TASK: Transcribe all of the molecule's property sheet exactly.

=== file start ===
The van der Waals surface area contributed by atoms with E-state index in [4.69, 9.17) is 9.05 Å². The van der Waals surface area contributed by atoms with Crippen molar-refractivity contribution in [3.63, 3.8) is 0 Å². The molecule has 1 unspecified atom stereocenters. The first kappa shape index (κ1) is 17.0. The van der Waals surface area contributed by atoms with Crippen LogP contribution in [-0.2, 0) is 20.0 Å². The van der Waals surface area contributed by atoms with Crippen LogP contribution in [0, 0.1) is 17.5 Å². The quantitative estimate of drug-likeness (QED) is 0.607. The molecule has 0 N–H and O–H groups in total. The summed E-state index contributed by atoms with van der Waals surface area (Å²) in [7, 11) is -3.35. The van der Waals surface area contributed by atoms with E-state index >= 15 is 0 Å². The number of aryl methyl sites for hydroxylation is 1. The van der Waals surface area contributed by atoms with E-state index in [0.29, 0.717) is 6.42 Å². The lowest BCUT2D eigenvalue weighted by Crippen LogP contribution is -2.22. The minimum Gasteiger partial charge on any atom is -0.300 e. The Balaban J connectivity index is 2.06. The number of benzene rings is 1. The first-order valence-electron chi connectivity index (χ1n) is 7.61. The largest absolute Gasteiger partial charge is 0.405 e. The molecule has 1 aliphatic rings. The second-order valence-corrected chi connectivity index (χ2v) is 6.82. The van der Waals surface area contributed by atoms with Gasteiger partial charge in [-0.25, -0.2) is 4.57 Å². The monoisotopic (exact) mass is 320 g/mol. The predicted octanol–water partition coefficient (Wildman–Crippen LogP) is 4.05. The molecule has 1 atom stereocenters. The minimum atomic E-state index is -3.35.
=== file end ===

The van der Waals surface area contributed by atoms with E-state index in [4.69, 9.17) is 9.05 Å². The van der Waals surface area contributed by atoms with Crippen molar-refractivity contribution in [3.63, 3.8) is 0 Å². The molecule has 1 unspecified atom stereocenters. The first kappa shape index (κ1) is 17.0. The van der Waals surface area contributed by atoms with Crippen LogP contribution in [-0.2, 0) is 20.0 Å². The van der Waals surface area contributed by atoms with Crippen LogP contribution in [0, 0.1) is 17.5 Å². The quantitative estimate of drug-likeness (QED) is 0.607. The molecule has 0 N–H and O–H groups in total. The summed E-state index contributed by atoms with van der Waals surface area (Å²) in [7, 11) is -3.35. The van der Waals surface area contributed by atoms with E-state index >= 15 is 0 Å². The number of aryl methyl sites for hydroxylation is 1. The van der Waals surface area contributed by atoms with E-state index in [0.29, 0.717) is 6.42 Å². The lowest BCUT2D eigenvalue weighted by Crippen LogP contribution is -2.22. The minimum Gasteiger partial charge on any atom is -0.300 e. The Balaban J connectivity index is 2.06. The number of benzene rings is 1. The first-order valence-electron chi connectivity index (χ1n) is 7.61. The largest absolute Gasteiger partial charge is 0.405 e. The molecule has 1 aliphatic rings. The second-order valence-corrected chi connectivity index (χ2v) is 6.82. The van der Waals surface area contributed by atoms with Gasteiger partial charge in [-0.25, -0.2) is 4.57 Å². The monoisotopic (exact) mass is 320 g/mol. The predicted octanol–water partition coefficient (Wildman–Crippen LogP) is 4.05. The molecule has 1 atom stereocenters. The minimum atomic E-state index is -3.35.